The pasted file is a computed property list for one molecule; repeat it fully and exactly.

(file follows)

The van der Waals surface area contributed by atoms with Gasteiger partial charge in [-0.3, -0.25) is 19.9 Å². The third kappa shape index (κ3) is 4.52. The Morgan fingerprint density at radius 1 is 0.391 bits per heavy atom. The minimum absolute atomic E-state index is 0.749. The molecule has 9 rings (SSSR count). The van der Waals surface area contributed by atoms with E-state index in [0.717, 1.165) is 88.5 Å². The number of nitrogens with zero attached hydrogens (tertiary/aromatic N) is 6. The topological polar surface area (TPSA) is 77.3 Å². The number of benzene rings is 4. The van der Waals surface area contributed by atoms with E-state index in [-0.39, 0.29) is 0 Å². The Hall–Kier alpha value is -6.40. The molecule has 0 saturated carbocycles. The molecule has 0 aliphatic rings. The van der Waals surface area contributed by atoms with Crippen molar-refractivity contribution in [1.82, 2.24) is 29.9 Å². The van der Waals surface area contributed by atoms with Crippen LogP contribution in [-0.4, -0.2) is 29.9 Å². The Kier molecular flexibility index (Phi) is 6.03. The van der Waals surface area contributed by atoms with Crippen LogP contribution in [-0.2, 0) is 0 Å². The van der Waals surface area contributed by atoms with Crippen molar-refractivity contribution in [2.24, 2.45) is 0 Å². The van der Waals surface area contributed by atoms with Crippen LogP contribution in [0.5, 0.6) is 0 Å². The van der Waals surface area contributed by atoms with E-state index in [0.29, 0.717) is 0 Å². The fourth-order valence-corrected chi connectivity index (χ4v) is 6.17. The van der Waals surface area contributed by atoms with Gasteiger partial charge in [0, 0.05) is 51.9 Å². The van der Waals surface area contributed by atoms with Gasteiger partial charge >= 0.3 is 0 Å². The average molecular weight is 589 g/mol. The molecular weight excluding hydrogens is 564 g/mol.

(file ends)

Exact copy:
The van der Waals surface area contributed by atoms with Gasteiger partial charge in [-0.3, -0.25) is 19.9 Å². The third kappa shape index (κ3) is 4.52. The Morgan fingerprint density at radius 1 is 0.391 bits per heavy atom. The minimum absolute atomic E-state index is 0.749. The molecule has 9 rings (SSSR count). The van der Waals surface area contributed by atoms with E-state index in [0.717, 1.165) is 88.5 Å². The number of nitrogens with zero attached hydrogens (tertiary/aromatic N) is 6. The topological polar surface area (TPSA) is 77.3 Å². The number of benzene rings is 4. The van der Waals surface area contributed by atoms with E-state index in [-0.39, 0.29) is 0 Å². The Hall–Kier alpha value is -6.40. The molecule has 0 saturated carbocycles. The molecule has 0 aliphatic rings. The van der Waals surface area contributed by atoms with Crippen molar-refractivity contribution in [1.82, 2.24) is 29.9 Å². The van der Waals surface area contributed by atoms with Crippen LogP contribution in [-0.4, -0.2) is 29.9 Å². The Kier molecular flexibility index (Phi) is 6.03. The van der Waals surface area contributed by atoms with Crippen LogP contribution in [-0.2, 0) is 0 Å². The van der Waals surface area contributed by atoms with Crippen molar-refractivity contribution in [2.24, 2.45) is 0 Å². The van der Waals surface area contributed by atoms with Crippen LogP contribution in [0.5, 0.6) is 0 Å². The van der Waals surface area contributed by atoms with E-state index in [0.29, 0.717) is 0 Å². The fourth-order valence-corrected chi connectivity index (χ4v) is 6.17. The van der Waals surface area contributed by atoms with Gasteiger partial charge in [0, 0.05) is 51.9 Å². The van der Waals surface area contributed by atoms with Gasteiger partial charge >= 0.3 is 0 Å². The average molecular weight is 589 g/mol. The molecular weight excluding hydrogens is 564 g/mol.